Group Management Based on ERM

 The function of ERM (Enterprise Risk Management) is to control the balance among three key management indicators: profit (return), risk and capital.

When pursuing profits through risk-taking, ERM considers opportunities with high ROR (Return on Risk) or means of increasing ROR and seeks to achieve the target return on equity (ROE) while maintaining the soundness of capital(ESR1). The relationship between these three is outlined in the following figure.
1. ESR: Economic Solvency Ratio (economic value-based solvency ratio) = NAV/Integrated risk amount

Indicators Emphasized in ERM

1. Capital cost: Estimate based on the Capital Asset Pricing Model (CAPM)
2. Value Added (VA): An indication of how much value can be generated with respect to the risks assumed
3. Integrated risk amount represents the maximum amount of losses that are likely to be encountered once in 200 years. It is marked to market value.
4. Net asset value: Adjusted Net Assets + unrealized insurance liabilities + other equity liabilities, etc.
5. For MSI Aioi Life, an increase in EEV is deemed return. In the calculation of the entire Group’s ROR, Group Adjusted Profit (Group Core Profit before 2017) includes MSI Aioi Life.

ERM Cycle

ERM is implemented through the planning, execution and monitoring phases.

Initiatives to Improve ROR

Trends in ROR, which is an indicator of the profits that can be earned on risks assumed, are a proxy for the earnings power of the Group’s risk portfolio.

5. For MSI Aioi Life, an increase in EEV is deemed return. In the calculation of the entire Group’s ROR, Group Adjusted Profit (Group Core Profit before 2017) includes MSI Aioi Life.

Control of Risk

The MS&AD Group has established the MS&AD Insurance Group Risk Management Basic Policy, which underpins the common risk management exercised throughout the Group. Specifically, the policy identifies the principal types of risk with an impact on the Group’s business portfolio, stipulates how risk factors are to be evaluated both quantitatively and qualitatively, and promotes risk management based on those evaluations.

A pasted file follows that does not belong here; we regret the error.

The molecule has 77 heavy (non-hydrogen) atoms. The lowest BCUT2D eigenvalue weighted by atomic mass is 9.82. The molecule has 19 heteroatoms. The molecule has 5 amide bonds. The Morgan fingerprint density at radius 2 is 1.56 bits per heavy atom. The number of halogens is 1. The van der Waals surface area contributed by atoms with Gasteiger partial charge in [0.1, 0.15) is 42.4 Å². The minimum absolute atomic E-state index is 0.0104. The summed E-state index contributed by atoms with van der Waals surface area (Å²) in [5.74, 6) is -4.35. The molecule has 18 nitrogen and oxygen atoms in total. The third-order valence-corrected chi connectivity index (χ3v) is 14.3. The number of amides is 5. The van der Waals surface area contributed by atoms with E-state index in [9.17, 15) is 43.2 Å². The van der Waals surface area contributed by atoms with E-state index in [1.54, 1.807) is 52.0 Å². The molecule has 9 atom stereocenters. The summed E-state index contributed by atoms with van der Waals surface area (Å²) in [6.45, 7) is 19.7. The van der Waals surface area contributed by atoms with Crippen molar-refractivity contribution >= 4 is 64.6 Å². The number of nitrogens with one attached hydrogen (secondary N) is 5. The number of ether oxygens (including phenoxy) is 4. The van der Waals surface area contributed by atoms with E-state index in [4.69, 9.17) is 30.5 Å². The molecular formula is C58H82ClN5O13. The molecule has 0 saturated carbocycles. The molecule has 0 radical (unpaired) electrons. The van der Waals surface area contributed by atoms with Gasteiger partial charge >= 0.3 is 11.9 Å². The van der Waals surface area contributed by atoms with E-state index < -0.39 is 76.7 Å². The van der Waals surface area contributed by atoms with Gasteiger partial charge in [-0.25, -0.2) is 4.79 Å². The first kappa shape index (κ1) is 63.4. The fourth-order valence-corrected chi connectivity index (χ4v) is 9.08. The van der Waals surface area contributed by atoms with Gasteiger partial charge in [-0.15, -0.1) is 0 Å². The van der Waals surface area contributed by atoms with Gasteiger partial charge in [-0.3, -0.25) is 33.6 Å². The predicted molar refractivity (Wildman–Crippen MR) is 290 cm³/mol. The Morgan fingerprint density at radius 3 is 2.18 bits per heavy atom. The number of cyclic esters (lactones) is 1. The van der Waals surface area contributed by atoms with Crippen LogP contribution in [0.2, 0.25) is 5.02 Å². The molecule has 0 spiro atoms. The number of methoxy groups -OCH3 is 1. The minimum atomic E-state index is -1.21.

Risk Management Basic Policy

・Risk Management Structure

・Insurance Business Risks

・Risk Management in International Business

・Crisis Management System (Including Business Continuity Management System) 

Specifying Risks

a. Occurrence of a large-scale natural catastrophe in Japan or overseas
The monetary damage attributable to such natural disasters as typhoons and earthquakes can be massive. In addition, a variety of factors including climate change may lead to an upswing in the frequency and size of natural disasters on a global scale. These circumstances could in turn result in damages of a greater magnitude than anticipated. On top of a deterioration in its working capital owing to such factors as an increase in natural disaster insurance payments, the Group could be forced to procure funds under terms and conditions that are significantly less favorable than usual. While the Group prepares for insurance payments to cover damages caused by natural disasters through the use of reinsurance and provisions for catastrophe reserves, its operating results could be affected should insurance claims reach massive amounts.

b. Sharp fluctuations in financial markets in Japan or overseas
The Group holds various assets under management (including off-balance sheet assets) such as securities, loans, and real estate. Changes in the value of assets and liabilities due to a deterioration in the economic environment and financial markets may affect the Group’s operating result. The main risks in this instance are as follows.
(a) Risk of a downturn in stock prices
MS&AD Insurance Group holds a considerable volume of shares in order, for example, to maintain medium- to long-term relationships with business partners. In the event of a stock market decline, the Company may incur a downturn in the value of assets, and a loss on devaluation or sales.
(b) Risk of interest rate variability
The value of such assets as bonds and loans held, savings-type insurance and long-term third sector insurance products as well as insurance liabilities to be paid in the future to life and other insurance policyholders may change due to variations in interest rates.
(c) Risk of foreign currency exchange rate variability
The Company holds assets and liabilities denominated in U.S. dollars and other foreign currencies. The value of these assets and liabilities may change due to variations in foreign currency exchange rates.

c. Substantial increase in credit risk